/content/chapter/-2015-50-en
 
Government at a Glance 2015
Previous page 66/89 Next page
branch 11. Core government results
  branch Trust in government

Trust is broadly understood as holding a positive perception about the actions of an individual or an organisation. While trust may be based on actual experience, it is for the most part a subjective phenomenon, reflected in the eyes of the beholder. Trust in government represents the confidence of citizens and businesses in the actions of governments to do what is right and perceived as fair. Most importantly the legitimacy of governments is built on being trusted by their citizens, as trust is mainly an enabler of fluent and effective interactions between governments and citizens.

Existing measures of trust in government are based on perception surveys. Data from the Gallup World Poll is used here; this is the only survey that collects annual data since 2005 for OECD countries as well as strategic partners. However, one of the shortcomings of this survey is that it only asks a single question about whether or not people have confidence in their national government. It does not differentiate between politicians and the bureaucracy nor allow the identification of government actions that might cause citizens to trust or distrust their government. As cultural factors have a large influence on the differences in trust levels across countries, rather than comparing absolute levels, the comparison of changes in trust levels over time and across countries is presented. The years selected are 2007 and 2014 (2007 being the last year before the financial and economic crisis that started in 2008).

From 2007 to 2014 on average confidence in national governments across OECD countries declined 3.3 p.p. from 45.2% to 41.8%. During this period the steepest declines took place in Slovenia (30 p.p.), Finland (29 p.p.), Spain (27 p.p.) and Portugal (22 p.p.). However, some countries experienced increases in trust levels for the same period, notably Germany (25 p.p.), Israel (22 p.p.) and Iceland (22 p.p.). Changes in trust levels could be affected by many factors, including the economic outlook, political changes (e.g. elections) or other major events, such as disasters or major scandals (e.g. corruption cases). Moreover, expectations by citizens could grow at a faster pace than government responses, challenging the confidence of citizens in the ability of governments to react to new demands.

Preliminary evidence suggests that citizens' trust in government reflects primarily their approval of their country's leadership. Evidence also shows that trust in government is negatively correlated with the perceived levels of corruption in government. Misuse of public resources or inadequate behaviour by government representatives shape public opinion on the overall trustworthiness of government.

Restoring trust in governments is essential to reinforce and consolidate the foundations of modern states. It is also a necessary condition for governments to successfully carry out public sector reforms. Better understanding of the drivers and dimensions of trust is required to disentangle its multidimensionality. Consequently, a refined measurement of trust in government and in public institutions is needed to enable governments to propose and adjust actions aimed at regaining trust from their citizens.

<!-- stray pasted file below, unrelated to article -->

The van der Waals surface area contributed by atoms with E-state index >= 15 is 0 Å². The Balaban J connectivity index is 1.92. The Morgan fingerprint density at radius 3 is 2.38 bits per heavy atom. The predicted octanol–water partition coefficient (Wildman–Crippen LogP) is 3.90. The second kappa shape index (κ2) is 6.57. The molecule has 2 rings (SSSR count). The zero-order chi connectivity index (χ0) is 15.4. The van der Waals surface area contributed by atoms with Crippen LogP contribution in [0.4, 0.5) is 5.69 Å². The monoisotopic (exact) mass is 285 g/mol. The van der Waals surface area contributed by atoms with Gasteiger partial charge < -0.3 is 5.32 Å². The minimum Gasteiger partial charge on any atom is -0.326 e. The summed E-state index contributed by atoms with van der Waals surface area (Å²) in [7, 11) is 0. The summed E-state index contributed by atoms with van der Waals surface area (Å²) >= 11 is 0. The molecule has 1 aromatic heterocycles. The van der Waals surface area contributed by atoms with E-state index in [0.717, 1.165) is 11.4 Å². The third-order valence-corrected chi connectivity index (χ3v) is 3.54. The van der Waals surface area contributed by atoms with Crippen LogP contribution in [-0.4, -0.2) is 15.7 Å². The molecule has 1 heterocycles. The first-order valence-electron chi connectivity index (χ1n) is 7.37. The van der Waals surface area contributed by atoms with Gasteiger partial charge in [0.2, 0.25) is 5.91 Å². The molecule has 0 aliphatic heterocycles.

Methodology and definitions

Data were collected by Gallup World Poll. The World Poll uses proportional stratified probability sampling and has a sample of 1000 citizens in each country. There is more information at: www.gallup.com/-services/170945/world-poll.aspx.

 

Figure notes

11.1: Data refers to the percentage who answered “yes” to the question “Do you have confidence in national government” Data for Chile, Hungary and Iceland are 2013 rather than 2014.

11.2: Data for approval of country leadership represent the percentage of “approve” answers to the question: “Do you approve or disapprove the job performance of the leadership in this country?” Data for C-anada, Hungary, Iceland, Ireland, Japan, Korea and Mexico are for 2013 rather than 2014.

11.3: Data for the perception of government corruption represent the percentage of “yes” answers to the question “Is corruption widespread throughout the government or not?” . Data for Australia, Ca-nada, Hungary, Iceland, Ireland, Japan, Korea and Mexico are for 2013 rather than 2014.

Information on data for Israel: http://dx.doi.org/10.1787/888932315602 .

Indicator in PDF Acrobat PDF page

Figures 
11.1. Confidence in national government in 2014 and its change since 2007 Figure in Excel
Confidence in national government
in 2014 and its change since 2007
11.2. Correlation between confidence in national government and perception of government leadership, 2014 Figure in Excel
Correlation between confidence in
national government and perception of government leadership, 2014
11.3. Correlation between confidence in national government and perception of government corruption, 2014 Figure in Excel
Correlation between confidence in
national government and perception of government corruption, 2014
 



Visit the OECD web site